LLCs don’t have the same tax restrictions. If they’re composed of a single LLC member, they’re taxed like a sole proprietorship. If they’re composed of multiple partners, they’re taxed like a limited partnership. They can also apply to be taxed like C corporation and S Corporation.

Why You Should Choose an LLC

LLCs can be particularly advantageous for a small business owner. This is because their strict ownership transfer requirements mean that the actions of a single partner can’t threaten the business’s stability. 

In addition, LLCs can benefit owners who are looking for the following:

  • More flexibility when it comes to management
  • Simpler tax structures (and more options)
  • Less paperwork
  • More overall flexibility when it comes to general business direction

Why You Should Choose a Corporation

On the flip side, an S corporation or C corporation may be the right way to go for larger, thriving businesses. The benefits of corporation vs LLC include the following:

  • The ability to raise more capital by attracting more investors
  • The ease of ownership transfer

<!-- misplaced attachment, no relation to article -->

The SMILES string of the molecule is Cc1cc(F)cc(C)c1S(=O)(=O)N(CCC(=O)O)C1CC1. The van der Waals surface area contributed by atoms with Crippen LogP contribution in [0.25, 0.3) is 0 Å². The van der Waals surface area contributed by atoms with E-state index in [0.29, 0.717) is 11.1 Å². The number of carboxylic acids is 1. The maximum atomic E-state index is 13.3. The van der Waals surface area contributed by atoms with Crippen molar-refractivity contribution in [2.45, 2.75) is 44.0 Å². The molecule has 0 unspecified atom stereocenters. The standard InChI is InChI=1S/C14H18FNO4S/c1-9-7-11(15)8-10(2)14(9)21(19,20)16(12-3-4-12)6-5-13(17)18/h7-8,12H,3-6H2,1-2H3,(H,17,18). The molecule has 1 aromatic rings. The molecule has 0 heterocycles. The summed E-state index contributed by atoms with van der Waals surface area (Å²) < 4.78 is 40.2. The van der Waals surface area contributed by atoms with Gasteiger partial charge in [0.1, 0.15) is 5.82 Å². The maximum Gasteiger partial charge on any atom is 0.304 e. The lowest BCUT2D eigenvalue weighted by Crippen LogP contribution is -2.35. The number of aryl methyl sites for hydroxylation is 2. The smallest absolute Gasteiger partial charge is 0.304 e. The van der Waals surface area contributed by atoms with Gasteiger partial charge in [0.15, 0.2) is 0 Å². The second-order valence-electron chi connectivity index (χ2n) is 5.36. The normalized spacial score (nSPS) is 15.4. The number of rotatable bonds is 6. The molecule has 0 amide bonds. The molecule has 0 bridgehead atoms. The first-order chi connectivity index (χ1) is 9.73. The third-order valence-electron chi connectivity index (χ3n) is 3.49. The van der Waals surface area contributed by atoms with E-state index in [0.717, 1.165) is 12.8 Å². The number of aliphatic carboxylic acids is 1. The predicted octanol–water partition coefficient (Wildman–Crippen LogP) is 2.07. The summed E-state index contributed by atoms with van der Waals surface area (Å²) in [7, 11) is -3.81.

• Perpetual existence

Apply Online

There’s a lot to think about when it comes to choosing between an LLC and a corporation. 

If you’re a smaller operation that values a less formal management structure, an LLC may be the right structure for your business. But, if you want to attract as many investors as possible, a corporation is the way to go.

To avoid having to set up a corporation or LLC in person, simply fill out this form to apply for a corporation or LLC online right now.

Sources:

Forbes. LLC Versus Corporation. https://www.forbes.com/advisor/business/llc-versus-corporation/

LegalZoom. LLC vs. Corporation: Which One is Right for Me? https://www.legalzoom.com/articles/llc-vs-corporation-which-one-is-right-for-me